Ruling out any ’emergency or urgency’ in getting back USD 6.5 billion oil import dues from India, Iran on Wednesday proposed that a part of this corpus can be invested in Indian projects there — assuaging concerns that an immediate payment outgo might hit India’s forex reserves.
Hopeful that a “settlement” can be reached on how to clear these dues, Iran has also proposed delegation-level visits and discussions to iron out the issues in this regard.
The assurance by Iranian Ambassador to India, Gholamreza Ansari, assumes significance as there were concerns that India might have to make immediate payments to clear these dues after lifting of the Western sanctions on Iran. The dues have been pending largely because of curbs on the banking and payment channels connecting Iran.
As per the estimates, more than half of the crude oil bill has remained uncleared in the past two years and has grown to more than USD 6.5 billion (over Rs 41,000 crore).
“We are neither in emergency or urgent situation. It depends on discussions between the two sides. We should exchange delegations between the two countries and discuss arrangements which they want to do business with each other,” Ansari told PTI in an interview here.
“Anyway, it will take a long time between Iran and India (to settle the dues) because we are good partners and may be part of this money can go to different projects, different purposes,” he said.
However, the envoy did not give the exact figure of the payments to be made by India and only said it was a “substantial” amount.
“In future…we will have some sort of settlement on what we want to do with the dues… We should find mechanism to settle it. How we want to use it, sell it or transfer it. It can be discussed between the two sides,” the envoy further said, indicating that there were many investment opportunities in Iran and part of the dues could be used there.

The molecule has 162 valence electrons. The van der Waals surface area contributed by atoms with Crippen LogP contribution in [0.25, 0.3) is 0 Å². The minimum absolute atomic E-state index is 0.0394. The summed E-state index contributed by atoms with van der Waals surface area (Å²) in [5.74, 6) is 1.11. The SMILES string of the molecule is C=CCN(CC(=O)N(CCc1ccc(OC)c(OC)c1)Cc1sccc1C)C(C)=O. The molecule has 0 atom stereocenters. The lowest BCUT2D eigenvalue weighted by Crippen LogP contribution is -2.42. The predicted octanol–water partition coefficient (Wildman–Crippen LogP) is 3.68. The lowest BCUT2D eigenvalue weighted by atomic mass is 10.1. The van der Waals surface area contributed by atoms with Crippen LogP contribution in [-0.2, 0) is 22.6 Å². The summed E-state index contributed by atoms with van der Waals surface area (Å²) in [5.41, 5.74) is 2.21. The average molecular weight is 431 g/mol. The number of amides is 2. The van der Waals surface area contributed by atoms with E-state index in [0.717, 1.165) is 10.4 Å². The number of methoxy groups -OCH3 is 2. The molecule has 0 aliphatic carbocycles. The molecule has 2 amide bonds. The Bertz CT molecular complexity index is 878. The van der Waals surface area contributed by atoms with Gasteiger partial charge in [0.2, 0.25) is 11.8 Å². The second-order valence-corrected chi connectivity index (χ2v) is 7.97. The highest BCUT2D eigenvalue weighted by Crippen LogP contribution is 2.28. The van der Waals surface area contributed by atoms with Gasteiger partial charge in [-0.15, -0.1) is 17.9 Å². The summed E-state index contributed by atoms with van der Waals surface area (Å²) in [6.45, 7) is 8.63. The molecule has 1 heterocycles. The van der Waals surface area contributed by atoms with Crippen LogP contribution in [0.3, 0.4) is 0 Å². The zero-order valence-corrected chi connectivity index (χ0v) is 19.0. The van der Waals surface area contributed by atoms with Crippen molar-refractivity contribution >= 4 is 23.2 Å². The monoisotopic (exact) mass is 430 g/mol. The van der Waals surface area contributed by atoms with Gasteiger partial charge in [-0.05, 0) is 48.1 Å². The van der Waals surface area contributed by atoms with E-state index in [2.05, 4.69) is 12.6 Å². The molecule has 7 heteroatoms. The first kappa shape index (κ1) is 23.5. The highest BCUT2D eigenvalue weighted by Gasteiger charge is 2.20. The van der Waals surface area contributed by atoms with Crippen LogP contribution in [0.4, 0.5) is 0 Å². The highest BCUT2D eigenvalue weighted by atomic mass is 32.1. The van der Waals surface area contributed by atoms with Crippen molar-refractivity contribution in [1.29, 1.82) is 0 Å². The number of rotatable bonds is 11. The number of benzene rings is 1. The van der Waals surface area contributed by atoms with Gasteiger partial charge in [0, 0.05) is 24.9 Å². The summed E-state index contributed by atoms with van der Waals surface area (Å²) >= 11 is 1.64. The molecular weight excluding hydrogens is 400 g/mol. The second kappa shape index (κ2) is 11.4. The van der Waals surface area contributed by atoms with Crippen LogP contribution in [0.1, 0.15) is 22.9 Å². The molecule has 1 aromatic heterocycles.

India has maintained a trade relation with Iran despite the sanctions, especially in terms of crude oil imports.
As per the industry estimates, India has been Iran’s second biggest oil customer after China.
Ansari’s remarks have come amid concerns in India that after an agreement between Iran and western countries on Tehran’s contentious nuclear program resulting in lifting of sanctions, it would be required to make an immediate payment in US dollars, thereby hitting the country’s forex reserve severely.
Till about 6-7 years ago, Iran accounted for 15-17 per cent of the total Indian oil imports and was the second biggest supplier to India. However, Iran’s share in the Indian oil imports has now more than halved from that level and it was seventh largest supplier in 2014.
Still, India is estimated to have imported 42 per cent more Iranian oil in 2014 after sanctions began to ease. The imports had dipped sharply in 2013 as a clampdown on insurers hit the shipments in a big way.
Iranian oil has been imported by private as well as public sector refiners in India.